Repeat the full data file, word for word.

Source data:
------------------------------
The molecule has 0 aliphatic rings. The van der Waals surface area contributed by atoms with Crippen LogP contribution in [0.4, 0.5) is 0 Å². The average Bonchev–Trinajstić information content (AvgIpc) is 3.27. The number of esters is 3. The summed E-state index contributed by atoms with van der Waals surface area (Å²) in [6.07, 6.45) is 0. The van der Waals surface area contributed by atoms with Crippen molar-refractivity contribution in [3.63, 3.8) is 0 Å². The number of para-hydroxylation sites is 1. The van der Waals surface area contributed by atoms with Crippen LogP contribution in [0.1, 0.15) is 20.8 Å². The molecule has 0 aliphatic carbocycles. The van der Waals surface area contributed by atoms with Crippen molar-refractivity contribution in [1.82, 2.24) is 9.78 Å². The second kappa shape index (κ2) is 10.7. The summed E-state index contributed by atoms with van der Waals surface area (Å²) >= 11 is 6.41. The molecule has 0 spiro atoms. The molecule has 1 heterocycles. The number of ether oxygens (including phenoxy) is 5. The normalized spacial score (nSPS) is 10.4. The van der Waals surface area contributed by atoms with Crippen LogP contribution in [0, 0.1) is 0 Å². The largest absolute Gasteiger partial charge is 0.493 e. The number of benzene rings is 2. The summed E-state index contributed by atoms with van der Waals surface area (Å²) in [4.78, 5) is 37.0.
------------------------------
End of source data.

The molecule has 0 aliphatic rings. The van der Waals surface area contributed by atoms with Crippen LogP contribution in [0.4, 0.5) is 0 Å². The average Bonchev–Trinajstić information content (AvgIpc) is 3.27. The number of esters is 3. The summed E-state index contributed by atoms with van der Waals surface area (Å²) in [6.07, 6.45) is 0. The van der Waals surface area contributed by atoms with Crippen molar-refractivity contribution in [3.63, 3.8) is 0 Å². The number of para-hydroxylation sites is 1. The van der Waals surface area contributed by atoms with Crippen LogP contribution in [0.1, 0.15) is 20.8 Å². The molecule has 0 aliphatic carbocycles. The van der Waals surface area contributed by atoms with Crippen molar-refractivity contribution in [1.82, 2.24) is 9.78 Å². The second kappa shape index (κ2) is 10.7. The summed E-state index contributed by atoms with van der Waals surface area (Å²) >= 11 is 6.41. The molecule has 0 spiro atoms. The molecule has 1 heterocycles. The number of ether oxygens (including phenoxy) is 5. The normalized spacial score (nSPS) is 10.4. The van der Waals surface area contributed by atoms with Crippen LogP contribution in [0, 0.1) is 0 Å². The largest absolute Gasteiger partial charge is 0.493 e. The number of benzene rings is 2. The summed E-state index contributed by atoms with van der Waals surface area (Å²) in [4.78, 5) is 37.0.